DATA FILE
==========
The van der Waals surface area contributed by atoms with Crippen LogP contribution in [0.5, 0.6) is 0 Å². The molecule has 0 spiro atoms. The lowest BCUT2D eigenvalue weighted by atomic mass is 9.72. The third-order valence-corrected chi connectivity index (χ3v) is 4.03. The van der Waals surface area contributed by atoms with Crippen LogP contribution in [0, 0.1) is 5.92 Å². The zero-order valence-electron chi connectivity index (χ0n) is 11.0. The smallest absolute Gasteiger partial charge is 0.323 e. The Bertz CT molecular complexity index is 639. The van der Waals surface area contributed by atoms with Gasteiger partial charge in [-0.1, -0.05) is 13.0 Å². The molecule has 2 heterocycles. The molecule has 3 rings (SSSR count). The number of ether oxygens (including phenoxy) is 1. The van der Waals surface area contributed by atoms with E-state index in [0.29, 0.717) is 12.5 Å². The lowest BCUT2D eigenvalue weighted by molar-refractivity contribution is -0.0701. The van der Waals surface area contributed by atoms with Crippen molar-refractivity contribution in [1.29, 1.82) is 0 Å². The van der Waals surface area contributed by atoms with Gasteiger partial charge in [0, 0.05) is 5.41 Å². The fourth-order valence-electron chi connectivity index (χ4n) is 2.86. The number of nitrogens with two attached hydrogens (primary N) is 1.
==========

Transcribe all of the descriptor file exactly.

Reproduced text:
The van der Waals surface area contributed by atoms with Crippen LogP contribution in [0.5, 0.6) is 0 Å². The molecule has 0 spiro atoms. The lowest BCUT2D eigenvalue weighted by atomic mass is 9.72. The third-order valence-corrected chi connectivity index (χ3v) is 4.03. The van der Waals surface area contributed by atoms with Crippen LogP contribution in [0, 0.1) is 5.92 Å². The zero-order valence-electron chi connectivity index (χ0n) is 11.0. The smallest absolute Gasteiger partial charge is 0.323 e. The Bertz CT molecular complexity index is 639. The van der Waals surface area contributed by atoms with Gasteiger partial charge in [-0.1, -0.05) is 13.0 Å². The molecule has 2 heterocycles. The molecule has 3 rings (SSSR count). The number of ether oxygens (including phenoxy) is 1. The van der Waals surface area contributed by atoms with E-state index in [0.29, 0.717) is 12.5 Å². The lowest BCUT2D eigenvalue weighted by molar-refractivity contribution is -0.0701. The van der Waals surface area contributed by atoms with Crippen molar-refractivity contribution in [1.29, 1.82) is 0 Å². The van der Waals surface area contributed by atoms with Gasteiger partial charge in [0, 0.05) is 5.41 Å². The fourth-order valence-electron chi connectivity index (χ4n) is 2.86. The number of nitrogens with two attached hydrogens (primary N) is 1.